Art Behind the Scenes Curatorial

The Curators’ Game: Collection Rotation

Hiroshi Sugimoto, Tasman Sea, Ngarupupu, 1990. Gelatin silver print. Purchase, Richard and Ethel Herzfeld Foundation Acquisition Fund, M2001.154. Copy photo by John R. Glembin.

What happens when a group of curators following the Safer at Home order plays a game with works from the Museum’s collection? You’re about to find out.

The curators at the Milwaukee Art Museum—there are eight—have their own area of focus within the Museum’s collection, among them, photography and media arts, design, European art, American art, self-taught art, and design. The works in the collection provide us—the curators—with exhibition inspiration, opportunities for research, and context for future acquisitions. Continuing to work while complying with the state’s Safer at Home order, we decided to stay connected through a casual exercise based on the game cadavre exquis, or exquisite corpse, which the Surrealists used in 1920s Paris to create collaborative drawings. For the curators, the exercise helps us think about the collection in new ways; for you, it’s hopefully an interesting way to experience these works through our eyes, and to discover the many connections that can be made among seemingly disparate objects.

So what is the exquisite corpse game? One variation, a favorite of Surrealists such as André Breton and Yves Tanguy, can be played with words: a participant starts by writing a sentence fragment on a piece of paper, then folds it over, leaving only the last word exposed, and passes the paper to the next person. That person then composes another fragment, which starts with the exposed word. At the end of the game (or the piece of paper), it is unfolded and read aloud. The name of the game stems from one of the first rounds played by Surrealists, in which the result was “The exquisite corpse shall drink the new wine.”

For our game, we picked the much less macabre name of “Collection Rotation,” inspired by the practice of combining works from the collection in smaller-scale displays throughout the galleries. Not quite exhibitions on the scale of those found in the Baker/Rowland Galleries, the Bradley Family Gallery, or the Herzfeld Center for Photography and Media Arts, such rotations (as these displays are called) serve as a testing ground for new ideas or to engage in focused research. The Bauhaus, László Moholy-Nagy, and Milwaukee, Experimental Ink: Nineteenth-Century French Prints from the Hockerman Collection, and Petite Posters: Jules Chéret and Le Courrier français, for example, are among some of the more recent rotations you might have come across in the galleries. But back to the point.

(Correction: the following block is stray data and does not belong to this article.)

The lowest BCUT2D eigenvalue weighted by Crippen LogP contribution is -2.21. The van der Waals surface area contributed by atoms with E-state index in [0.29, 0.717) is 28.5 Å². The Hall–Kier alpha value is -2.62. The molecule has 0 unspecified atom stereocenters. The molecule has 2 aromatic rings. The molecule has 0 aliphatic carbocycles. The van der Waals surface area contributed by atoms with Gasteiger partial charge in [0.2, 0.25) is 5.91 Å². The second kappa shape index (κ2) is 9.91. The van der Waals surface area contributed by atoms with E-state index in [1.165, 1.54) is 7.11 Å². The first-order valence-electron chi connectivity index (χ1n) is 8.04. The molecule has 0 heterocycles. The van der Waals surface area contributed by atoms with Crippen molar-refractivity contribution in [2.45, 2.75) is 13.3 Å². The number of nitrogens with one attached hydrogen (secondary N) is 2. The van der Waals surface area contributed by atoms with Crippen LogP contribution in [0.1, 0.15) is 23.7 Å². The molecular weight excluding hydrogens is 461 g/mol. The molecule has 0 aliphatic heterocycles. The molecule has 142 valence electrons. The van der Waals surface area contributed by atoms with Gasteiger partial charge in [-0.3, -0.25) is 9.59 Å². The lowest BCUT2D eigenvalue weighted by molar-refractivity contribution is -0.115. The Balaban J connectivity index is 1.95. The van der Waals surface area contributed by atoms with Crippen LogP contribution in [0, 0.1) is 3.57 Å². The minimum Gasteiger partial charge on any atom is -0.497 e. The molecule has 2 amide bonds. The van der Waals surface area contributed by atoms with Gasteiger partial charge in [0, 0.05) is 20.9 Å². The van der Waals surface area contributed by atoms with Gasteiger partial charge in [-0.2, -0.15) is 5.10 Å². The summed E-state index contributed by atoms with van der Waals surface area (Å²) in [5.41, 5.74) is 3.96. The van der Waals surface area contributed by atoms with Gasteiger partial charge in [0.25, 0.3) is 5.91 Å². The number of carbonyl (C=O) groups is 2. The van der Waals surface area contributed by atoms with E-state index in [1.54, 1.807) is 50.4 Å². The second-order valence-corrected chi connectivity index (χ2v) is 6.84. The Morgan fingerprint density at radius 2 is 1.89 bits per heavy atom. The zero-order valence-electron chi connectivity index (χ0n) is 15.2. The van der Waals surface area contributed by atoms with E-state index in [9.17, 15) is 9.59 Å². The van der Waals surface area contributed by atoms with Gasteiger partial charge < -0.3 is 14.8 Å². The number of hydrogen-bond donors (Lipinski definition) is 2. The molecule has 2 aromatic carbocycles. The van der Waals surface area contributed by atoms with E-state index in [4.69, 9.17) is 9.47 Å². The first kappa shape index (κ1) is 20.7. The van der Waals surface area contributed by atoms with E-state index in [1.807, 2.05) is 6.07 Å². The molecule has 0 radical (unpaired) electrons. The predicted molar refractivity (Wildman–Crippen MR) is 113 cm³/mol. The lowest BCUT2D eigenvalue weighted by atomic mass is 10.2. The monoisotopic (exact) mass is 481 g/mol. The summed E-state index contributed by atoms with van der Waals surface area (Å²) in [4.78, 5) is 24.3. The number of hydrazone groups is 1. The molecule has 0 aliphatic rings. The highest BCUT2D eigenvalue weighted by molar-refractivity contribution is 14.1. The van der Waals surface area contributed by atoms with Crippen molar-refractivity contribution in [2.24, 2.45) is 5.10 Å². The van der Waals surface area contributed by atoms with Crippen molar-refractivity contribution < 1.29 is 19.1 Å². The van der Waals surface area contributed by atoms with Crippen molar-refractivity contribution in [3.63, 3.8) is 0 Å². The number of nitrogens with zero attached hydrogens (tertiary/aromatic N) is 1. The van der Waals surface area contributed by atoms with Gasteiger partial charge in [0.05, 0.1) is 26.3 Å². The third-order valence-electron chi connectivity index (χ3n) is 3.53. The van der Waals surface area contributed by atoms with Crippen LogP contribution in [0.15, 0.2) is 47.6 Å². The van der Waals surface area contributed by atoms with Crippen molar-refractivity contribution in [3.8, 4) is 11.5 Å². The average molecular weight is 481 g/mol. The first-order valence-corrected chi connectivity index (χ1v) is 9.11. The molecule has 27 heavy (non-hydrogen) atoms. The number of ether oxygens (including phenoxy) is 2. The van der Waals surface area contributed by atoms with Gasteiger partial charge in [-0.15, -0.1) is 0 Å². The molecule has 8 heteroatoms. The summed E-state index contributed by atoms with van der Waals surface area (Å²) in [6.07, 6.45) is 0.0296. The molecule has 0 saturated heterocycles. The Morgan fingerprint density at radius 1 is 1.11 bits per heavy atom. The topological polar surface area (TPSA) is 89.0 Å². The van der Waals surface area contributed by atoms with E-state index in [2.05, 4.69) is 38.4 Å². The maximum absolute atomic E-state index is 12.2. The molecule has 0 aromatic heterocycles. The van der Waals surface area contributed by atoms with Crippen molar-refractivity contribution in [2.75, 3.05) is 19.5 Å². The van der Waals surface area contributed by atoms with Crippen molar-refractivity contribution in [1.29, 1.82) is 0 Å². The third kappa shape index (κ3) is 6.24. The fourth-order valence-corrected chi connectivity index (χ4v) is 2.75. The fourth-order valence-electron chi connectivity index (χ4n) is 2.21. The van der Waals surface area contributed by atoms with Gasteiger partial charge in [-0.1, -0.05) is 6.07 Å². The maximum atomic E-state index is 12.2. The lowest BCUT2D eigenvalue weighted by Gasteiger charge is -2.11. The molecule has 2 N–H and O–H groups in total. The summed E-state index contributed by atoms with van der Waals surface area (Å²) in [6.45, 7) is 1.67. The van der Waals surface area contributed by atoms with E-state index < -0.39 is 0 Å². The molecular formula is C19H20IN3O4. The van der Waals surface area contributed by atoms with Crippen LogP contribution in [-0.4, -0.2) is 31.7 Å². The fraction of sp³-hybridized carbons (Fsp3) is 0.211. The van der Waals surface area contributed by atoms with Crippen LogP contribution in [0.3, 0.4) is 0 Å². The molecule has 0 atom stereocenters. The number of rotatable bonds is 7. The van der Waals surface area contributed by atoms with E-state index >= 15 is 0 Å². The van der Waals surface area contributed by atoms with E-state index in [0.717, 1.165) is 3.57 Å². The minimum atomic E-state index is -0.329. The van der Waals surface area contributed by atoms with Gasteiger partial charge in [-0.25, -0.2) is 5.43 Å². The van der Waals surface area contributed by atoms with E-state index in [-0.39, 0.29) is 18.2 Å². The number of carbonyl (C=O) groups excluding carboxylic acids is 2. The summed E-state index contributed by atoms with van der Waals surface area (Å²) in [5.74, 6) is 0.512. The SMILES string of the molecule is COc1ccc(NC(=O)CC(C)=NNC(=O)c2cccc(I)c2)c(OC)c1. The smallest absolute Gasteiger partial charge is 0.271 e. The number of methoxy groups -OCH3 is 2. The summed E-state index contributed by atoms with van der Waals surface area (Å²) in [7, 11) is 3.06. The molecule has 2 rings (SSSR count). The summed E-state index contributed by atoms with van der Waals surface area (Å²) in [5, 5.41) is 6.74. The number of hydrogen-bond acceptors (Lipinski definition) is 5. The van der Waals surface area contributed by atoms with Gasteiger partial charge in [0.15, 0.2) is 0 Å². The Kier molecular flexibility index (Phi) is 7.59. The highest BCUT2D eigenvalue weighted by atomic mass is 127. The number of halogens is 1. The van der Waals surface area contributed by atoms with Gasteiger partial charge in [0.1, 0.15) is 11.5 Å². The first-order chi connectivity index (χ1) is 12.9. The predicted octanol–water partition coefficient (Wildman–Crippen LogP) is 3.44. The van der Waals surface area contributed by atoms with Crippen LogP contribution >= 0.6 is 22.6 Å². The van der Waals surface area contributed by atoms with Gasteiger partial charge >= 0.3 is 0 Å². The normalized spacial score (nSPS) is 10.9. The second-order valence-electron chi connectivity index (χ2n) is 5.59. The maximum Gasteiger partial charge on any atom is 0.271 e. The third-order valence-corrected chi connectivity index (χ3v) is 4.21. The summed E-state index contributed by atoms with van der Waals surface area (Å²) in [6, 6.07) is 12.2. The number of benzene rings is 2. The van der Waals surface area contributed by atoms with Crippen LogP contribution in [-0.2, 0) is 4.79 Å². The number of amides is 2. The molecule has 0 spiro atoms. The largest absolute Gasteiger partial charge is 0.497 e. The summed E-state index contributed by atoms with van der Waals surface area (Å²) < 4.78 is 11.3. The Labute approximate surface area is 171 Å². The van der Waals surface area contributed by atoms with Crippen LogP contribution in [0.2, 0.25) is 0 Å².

Since we are an art museum, the chain of associations that we will explore through our game of Collection Rotation is one of images rather than words.

Ariel Pate giving a gallery talk in the Herzfeld Center for Photography and Media Arts. Photo by Kat Schleicher.

To begin the game, Ariel Pate (pictured here), assistant curator of photography, selected Tasman Sea, Ngarupupu by Hiroshi Sugimoto—the photograph that heads this post—and sent it, with a short reflection, to Nikki Otten, associate curator of prints and drawings. Nikki, inspired by the Sugimoto, selected Jules Ferdinand Jacquemart’s Chaos, and shared the image and a short reflection with Catherine Sawinski, assistant curator of European art, deleting the original from the email chain. Catherine then continued the game, sharing a painting and thought inspired by Nikki’s work—and so on.

The result is an associative tour through the Museum’s collection that you can follow along with on social media. We will start posting next week, each weekday at 3 p.m. CST, using the hashtag #MAMCollectionRotation. Travel with us across different areas, eras, and mediums at @milwaukeeart starting today. Enjoy!

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